My question still remains: if evolution is a good theory, how might it be falsified? I've heard some good ways, like the few I just suggested. However, evos don't like those. Instead, they recommend far weaker methods like the ones detailed on TO.

You said, “given that new fossil species are discovered every year, some of them quite large, I don't see how Mark Isaak can know that centaur fossils, or feathered bats, or birds with three bones in the middle ear and one in the lower jaw, will never be discovered.”

Hmmm. Perhaps you're right. Maybe someday we'll discover a centaur – though I doubt it. But I repeat my assertion that it will not dissuade the truly devout from their theory. It will merely force them to redrawn the nested hierarchies.

You said, “Third, pedantic side note: scientists, of course, don't normally think of themselves as "trying to falsify" theories.”

I am aware that scientists aren't thinking of ways to disprove evolution. But since the question is raised, can't any scientist think of some ways? Are the examples from TO really the best they have?

You said, “And philosophers of science don't really set the rules for science (neither does some formally-organized "scientific establishment).”

According to Wikipedia, “theories are preferably described in such a way that any scientist in the field is in a position to understand and either provide empirical support ("verify") or empirically contradict ("falsify") it.”

Also, see my post, “Evolution is Easy to Falsify.”

Thanks for your comments. God bless!!


Steven J. said...

Thank you for your response, and for tolerating the length of my replies.

Regarding giant pandas (there is a "lesser panda" that actually is more closely related to racoons than bears, and looks it), what changed was, I believe, genetic tests. Both bears and raccoons are "caniforme" members of the order Carnivora, more closely related to each other than either is to cats, to say nothing of horses or humans. Like the distinctions between which archosaur lineage gave rise to birds, this was a minor tweak, not a huge revision, to the tree of life.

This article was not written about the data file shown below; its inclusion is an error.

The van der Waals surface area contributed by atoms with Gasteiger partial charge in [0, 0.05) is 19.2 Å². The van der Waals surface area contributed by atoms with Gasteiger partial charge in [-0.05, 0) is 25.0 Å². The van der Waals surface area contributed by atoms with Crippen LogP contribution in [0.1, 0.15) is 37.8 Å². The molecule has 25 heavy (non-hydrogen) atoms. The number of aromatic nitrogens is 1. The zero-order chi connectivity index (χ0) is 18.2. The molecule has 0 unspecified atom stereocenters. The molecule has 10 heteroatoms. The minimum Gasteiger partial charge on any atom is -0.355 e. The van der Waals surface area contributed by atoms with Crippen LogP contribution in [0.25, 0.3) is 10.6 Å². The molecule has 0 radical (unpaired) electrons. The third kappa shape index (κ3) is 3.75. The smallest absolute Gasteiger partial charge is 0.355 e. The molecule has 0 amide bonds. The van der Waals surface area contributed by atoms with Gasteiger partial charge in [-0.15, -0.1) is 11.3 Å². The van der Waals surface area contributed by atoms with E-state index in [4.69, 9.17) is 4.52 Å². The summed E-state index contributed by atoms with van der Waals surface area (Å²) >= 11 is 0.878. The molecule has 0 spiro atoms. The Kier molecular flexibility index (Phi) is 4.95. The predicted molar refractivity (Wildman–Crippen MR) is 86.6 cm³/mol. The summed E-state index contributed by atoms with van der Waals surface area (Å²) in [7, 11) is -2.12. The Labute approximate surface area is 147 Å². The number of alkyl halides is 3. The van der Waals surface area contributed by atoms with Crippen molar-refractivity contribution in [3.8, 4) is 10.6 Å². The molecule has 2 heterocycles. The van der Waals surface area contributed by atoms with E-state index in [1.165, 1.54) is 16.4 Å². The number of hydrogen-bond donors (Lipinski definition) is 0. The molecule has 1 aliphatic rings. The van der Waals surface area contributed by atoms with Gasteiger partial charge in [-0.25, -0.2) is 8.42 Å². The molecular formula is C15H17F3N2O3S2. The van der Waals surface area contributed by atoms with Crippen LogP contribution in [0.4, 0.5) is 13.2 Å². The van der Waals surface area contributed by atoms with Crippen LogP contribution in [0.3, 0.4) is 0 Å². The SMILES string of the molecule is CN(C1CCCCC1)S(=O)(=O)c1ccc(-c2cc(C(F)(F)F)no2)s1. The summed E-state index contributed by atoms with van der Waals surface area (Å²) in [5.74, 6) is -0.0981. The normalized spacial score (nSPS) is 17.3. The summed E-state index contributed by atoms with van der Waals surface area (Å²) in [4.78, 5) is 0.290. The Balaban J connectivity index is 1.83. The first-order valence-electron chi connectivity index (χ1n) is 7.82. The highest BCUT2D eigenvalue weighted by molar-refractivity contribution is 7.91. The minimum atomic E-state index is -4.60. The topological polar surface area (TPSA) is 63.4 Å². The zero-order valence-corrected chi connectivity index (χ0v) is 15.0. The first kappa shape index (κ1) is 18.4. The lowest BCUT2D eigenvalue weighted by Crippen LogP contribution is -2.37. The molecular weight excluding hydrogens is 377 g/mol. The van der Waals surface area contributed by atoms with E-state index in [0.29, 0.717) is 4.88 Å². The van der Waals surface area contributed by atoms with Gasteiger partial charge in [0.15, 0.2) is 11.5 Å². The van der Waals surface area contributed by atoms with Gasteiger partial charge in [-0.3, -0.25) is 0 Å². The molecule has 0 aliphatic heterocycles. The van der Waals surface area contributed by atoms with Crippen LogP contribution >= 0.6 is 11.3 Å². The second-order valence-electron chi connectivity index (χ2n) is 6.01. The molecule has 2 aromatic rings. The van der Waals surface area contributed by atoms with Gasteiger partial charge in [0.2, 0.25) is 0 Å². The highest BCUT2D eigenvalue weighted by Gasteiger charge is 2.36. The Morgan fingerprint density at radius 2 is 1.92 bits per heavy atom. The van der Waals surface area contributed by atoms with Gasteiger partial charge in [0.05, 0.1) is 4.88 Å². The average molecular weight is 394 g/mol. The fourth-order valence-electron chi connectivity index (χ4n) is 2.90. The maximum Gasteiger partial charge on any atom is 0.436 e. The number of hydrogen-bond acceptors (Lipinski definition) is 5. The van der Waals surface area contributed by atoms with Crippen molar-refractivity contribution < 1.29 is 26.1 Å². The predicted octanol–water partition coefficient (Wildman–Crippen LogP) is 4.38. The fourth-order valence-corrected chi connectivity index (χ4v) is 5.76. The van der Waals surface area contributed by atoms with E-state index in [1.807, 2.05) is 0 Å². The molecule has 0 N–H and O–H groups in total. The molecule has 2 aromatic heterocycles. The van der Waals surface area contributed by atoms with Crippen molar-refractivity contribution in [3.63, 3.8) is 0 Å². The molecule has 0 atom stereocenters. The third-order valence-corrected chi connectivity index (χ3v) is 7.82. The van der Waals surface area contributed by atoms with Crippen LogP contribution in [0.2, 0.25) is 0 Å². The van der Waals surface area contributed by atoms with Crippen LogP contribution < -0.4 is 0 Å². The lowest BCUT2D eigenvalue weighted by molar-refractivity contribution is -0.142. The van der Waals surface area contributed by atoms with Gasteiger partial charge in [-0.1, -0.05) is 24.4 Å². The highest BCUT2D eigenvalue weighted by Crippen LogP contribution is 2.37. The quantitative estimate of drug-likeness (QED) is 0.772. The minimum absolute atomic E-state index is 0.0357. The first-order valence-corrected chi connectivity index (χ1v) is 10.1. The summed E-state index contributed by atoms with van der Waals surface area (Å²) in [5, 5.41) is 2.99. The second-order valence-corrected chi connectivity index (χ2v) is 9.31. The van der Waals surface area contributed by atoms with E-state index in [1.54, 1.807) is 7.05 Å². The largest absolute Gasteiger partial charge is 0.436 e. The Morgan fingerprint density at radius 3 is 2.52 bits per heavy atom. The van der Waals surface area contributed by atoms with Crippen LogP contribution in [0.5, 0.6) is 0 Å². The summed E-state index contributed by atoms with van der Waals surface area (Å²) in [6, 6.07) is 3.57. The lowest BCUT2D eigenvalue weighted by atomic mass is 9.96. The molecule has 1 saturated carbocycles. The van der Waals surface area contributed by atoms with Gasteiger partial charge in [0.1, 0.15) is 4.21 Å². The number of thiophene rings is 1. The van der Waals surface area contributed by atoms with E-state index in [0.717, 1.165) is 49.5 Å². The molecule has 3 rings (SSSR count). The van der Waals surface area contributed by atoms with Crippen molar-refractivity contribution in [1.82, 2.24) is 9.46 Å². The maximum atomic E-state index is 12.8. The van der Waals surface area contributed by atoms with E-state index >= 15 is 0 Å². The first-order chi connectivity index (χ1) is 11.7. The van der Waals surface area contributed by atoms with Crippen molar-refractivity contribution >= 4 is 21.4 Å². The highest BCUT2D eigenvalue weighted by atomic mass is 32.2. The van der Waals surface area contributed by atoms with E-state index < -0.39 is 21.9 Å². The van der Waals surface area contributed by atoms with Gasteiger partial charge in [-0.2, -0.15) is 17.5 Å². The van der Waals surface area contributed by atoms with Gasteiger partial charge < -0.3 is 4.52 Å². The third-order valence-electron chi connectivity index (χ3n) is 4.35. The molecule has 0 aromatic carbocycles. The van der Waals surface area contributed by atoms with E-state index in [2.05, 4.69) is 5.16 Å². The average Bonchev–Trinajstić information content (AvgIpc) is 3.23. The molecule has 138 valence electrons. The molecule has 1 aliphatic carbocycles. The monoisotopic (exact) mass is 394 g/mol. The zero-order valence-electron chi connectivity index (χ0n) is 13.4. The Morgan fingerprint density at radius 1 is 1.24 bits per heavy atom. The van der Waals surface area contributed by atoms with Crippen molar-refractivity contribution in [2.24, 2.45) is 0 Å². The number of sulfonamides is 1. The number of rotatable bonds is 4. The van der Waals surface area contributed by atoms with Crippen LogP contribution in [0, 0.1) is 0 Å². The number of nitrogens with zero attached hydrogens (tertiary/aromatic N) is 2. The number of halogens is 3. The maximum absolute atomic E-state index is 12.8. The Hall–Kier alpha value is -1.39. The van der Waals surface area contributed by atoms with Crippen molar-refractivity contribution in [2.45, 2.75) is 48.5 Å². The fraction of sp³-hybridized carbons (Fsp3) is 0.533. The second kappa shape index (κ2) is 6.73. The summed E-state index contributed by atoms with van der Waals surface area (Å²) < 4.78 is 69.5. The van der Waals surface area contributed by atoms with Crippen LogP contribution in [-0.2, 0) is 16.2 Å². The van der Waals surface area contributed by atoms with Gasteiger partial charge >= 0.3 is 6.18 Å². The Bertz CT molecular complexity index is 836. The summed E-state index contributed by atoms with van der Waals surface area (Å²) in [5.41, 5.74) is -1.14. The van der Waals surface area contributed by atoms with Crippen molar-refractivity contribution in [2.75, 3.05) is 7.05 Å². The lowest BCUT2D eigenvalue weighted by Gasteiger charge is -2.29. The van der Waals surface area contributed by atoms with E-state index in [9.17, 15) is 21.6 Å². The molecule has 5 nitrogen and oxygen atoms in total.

Back in the 1920s, the geneticist Hermann Mueller argued that irreducible complexity (he called it "interlocking complexity," but it's the same idea) was a possible outcome of Darwinian evolution. Behe's argument that it contradicts neo-Darwinism assumes that [a] mutations can only add components, not delete or modify the function of existing components and [b] that structures must serve the same function throughout their evolution: that a precursor structure could not be functional for something other than what its descendant structure does. The first assumption is bizarre indeed; the second assumes that the evolution of complex molecular systems cannot work like the evolution of organs and limbs (where, e.g. a penguin's wing is a modified flying limb, which is a modified grasping limb, which is a modified walking limb, which is a modified swimming fin: repeated changes of function. Behe has moved beyond "irreducible complexity," and so have his critics, in response to this.

I cut, from my original response, a brief note on the Quine-Duhem thesis (a critique of the "silver bullet," one ugly fact killing a beautiful theory version of falsificationism) that "hypotheses cannot be tested in isolation." If a paleontologist finds a rabbit fossil in Cambrian layers, he is really testing many hypotheses at once besides "placental mammals evolved from, and hence not before, lobe-finned fish." He is testing hypotheses as obvious as "these are really undisturbed Precambrian sediments (e.g. the rabbit is not modern and just reworked into Ediacaran rocks) to the epistemologically nigh-paranoid ("I can tell a rabbit when I see one") to hypotheses so seemingly obvious only such an observation would make you realize you were testing them ("no future scientist will build a time machine and send a rabbit back to the Precambrian").

That the entire fossil record of vertebrate evolution is so weirdly and spottily preserved that every other group except lagomorphs first evolved hundreds of millions of years before the first fossil members of that group show up (which would be necessary to reconcile the current evolutionary tree with Precambrian rabbits) is arguably less plausible than bunny chrononauts.

For any theory, not just for evolution, you would need a pattern of facts, not just a single "silver bullet" disconfirmation, to overturn it.